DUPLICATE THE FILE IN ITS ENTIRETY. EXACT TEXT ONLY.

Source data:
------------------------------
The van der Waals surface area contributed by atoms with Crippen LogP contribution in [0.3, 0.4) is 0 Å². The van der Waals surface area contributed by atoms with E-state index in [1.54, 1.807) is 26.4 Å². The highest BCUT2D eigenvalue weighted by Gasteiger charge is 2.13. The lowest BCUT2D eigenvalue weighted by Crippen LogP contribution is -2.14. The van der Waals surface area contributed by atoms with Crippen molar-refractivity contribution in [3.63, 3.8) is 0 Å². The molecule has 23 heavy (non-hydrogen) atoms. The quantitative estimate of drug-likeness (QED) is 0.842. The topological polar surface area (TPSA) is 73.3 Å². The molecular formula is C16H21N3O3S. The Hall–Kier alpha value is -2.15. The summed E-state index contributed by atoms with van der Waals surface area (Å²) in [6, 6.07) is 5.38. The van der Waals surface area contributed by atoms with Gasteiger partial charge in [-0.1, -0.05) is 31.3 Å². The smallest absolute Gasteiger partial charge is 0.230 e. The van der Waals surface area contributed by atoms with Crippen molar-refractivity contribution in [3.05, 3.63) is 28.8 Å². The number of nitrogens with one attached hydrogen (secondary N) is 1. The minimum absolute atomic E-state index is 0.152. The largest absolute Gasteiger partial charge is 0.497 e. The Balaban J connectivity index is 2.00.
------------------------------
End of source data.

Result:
The van der Waals surface area contributed by atoms with Crippen LogP contribution in [0.3, 0.4) is 0 Å². The van der Waals surface area contributed by atoms with E-state index in [1.54, 1.807) is 26.4 Å². The highest BCUT2D eigenvalue weighted by Gasteiger charge is 2.13. The lowest BCUT2D eigenvalue weighted by Crippen LogP contribution is -2.14. The van der Waals surface area contributed by atoms with Crippen molar-refractivity contribution in [3.63, 3.8) is 0 Å². The molecule has 23 heavy (non-hydrogen) atoms. The quantitative estimate of drug-likeness (QED) is 0.842. The topological polar surface area (TPSA) is 73.3 Å². The molecular formula is C16H21N3O3S. The Hall–Kier alpha value is -2.15. The summed E-state index contributed by atoms with van der Waals surface area (Å²) in [6, 6.07) is 5.38. The van der Waals surface area contributed by atoms with Gasteiger partial charge in [-0.1, -0.05) is 31.3 Å². The smallest absolute Gasteiger partial charge is 0.230 e. The van der Waals surface area contributed by atoms with Crippen molar-refractivity contribution in [3.05, 3.63) is 28.8 Å². The number of nitrogens with one attached hydrogen (secondary N) is 1. The minimum absolute atomic E-state index is 0.152. The largest absolute Gasteiger partial charge is 0.497 e. The Balaban J connectivity index is 2.00.